Spring is formally here, the temperatures are getting hotter, the sky is getting sunnier, and hopefully, your Plano lawn is getting greener! Before you know it, you will find yourself in the total lawn-care swing of things. Here are some suggestions to get your lawn off to a healthy start.

There are two important factors to consider when it comes to mowing lawns: height and frequency. An ideal height for most lawns is 2-1/2 to 3 inches. If it’s shorter, you will lessen heat tolerance; if it’s longer, it will promote diseases and weeds. Mow often enough so that you don’t remove more than one-third of the length of the blades in one mowing.

Fertilizer treatment depends upon what kind of grass you have. If you fertilized late last fall, you can hold off fertilizing again until May or June. Warm-season turfs (buffalograss, bermudagrass) do not need to be fertilized until early summer.

In spring to early summer, a typical lawn will need 3/4 to 1 inch of water (rain and irrigation) weekly. You should take environmental aspects into thought when scheduling watering. If the weather has been particularly hot and dry, you may need to provide more watering than if it has been cool. Yards that are shaded will need reduced water than lawns in the sun. If your yard has a slope, the lower parts will collect more water, and will need less irrigation than the higher parts.

The type of grass you have also will affect irrigation needs. Generally, if footprints on your lawn last more than an hour or so, this is a sure sign that you need to water. The most ideal time to water is between 9 p.m. and 9 a.m.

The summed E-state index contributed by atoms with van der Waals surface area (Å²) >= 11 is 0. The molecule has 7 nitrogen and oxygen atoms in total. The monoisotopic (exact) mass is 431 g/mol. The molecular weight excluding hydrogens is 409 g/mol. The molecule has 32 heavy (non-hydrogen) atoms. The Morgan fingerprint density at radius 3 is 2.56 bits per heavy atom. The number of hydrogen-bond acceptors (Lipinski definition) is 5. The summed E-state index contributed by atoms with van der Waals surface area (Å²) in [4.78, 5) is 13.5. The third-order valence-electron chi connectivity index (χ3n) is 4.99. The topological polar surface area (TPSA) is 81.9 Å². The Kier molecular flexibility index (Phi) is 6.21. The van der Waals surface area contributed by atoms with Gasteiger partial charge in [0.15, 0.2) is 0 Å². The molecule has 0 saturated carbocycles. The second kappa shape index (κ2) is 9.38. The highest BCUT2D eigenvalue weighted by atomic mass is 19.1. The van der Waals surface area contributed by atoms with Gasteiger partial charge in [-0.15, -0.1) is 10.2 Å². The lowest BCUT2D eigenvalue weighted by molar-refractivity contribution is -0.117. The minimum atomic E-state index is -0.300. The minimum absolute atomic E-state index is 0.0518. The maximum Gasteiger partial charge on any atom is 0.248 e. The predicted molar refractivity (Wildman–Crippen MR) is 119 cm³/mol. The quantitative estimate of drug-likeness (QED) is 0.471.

Compacted soil is the primary cause of many grass weed troubles. Core aeration can help to encourage lawn growth and discourage typical lawn weeds that thrive in packed ground. Practicing deep, infrequent irrigation will not allow shallow-rooted lawn weeds to survive. If your lawn is flourishing, restrict fertilizer; this also will reduce the growth of weeds. You could leave the length of your lawn on the high side, which will create shade that can discourage weed growth. Weeds also will be discouraged if you maintain a regular mowing schedule.

Remember, a 100-percent weed-free lawn might not be practical, or environmentally sound. Focus on growing a healthy lawn, and spot-treat weeds with herbicide if absolutely necessary. By the time you are reading this, it will be a little late for pre-emergent weedkillers. Search for a post-emergent product that is specific to the weed you are aiming to control. Keep the bees in mind, and avoid treating weeds while they are in bloom.

For more information on your particular landscape needs, contact Empire Landscaping today at 214-228-0904 or visit us online at EmpireLandscaping.Org.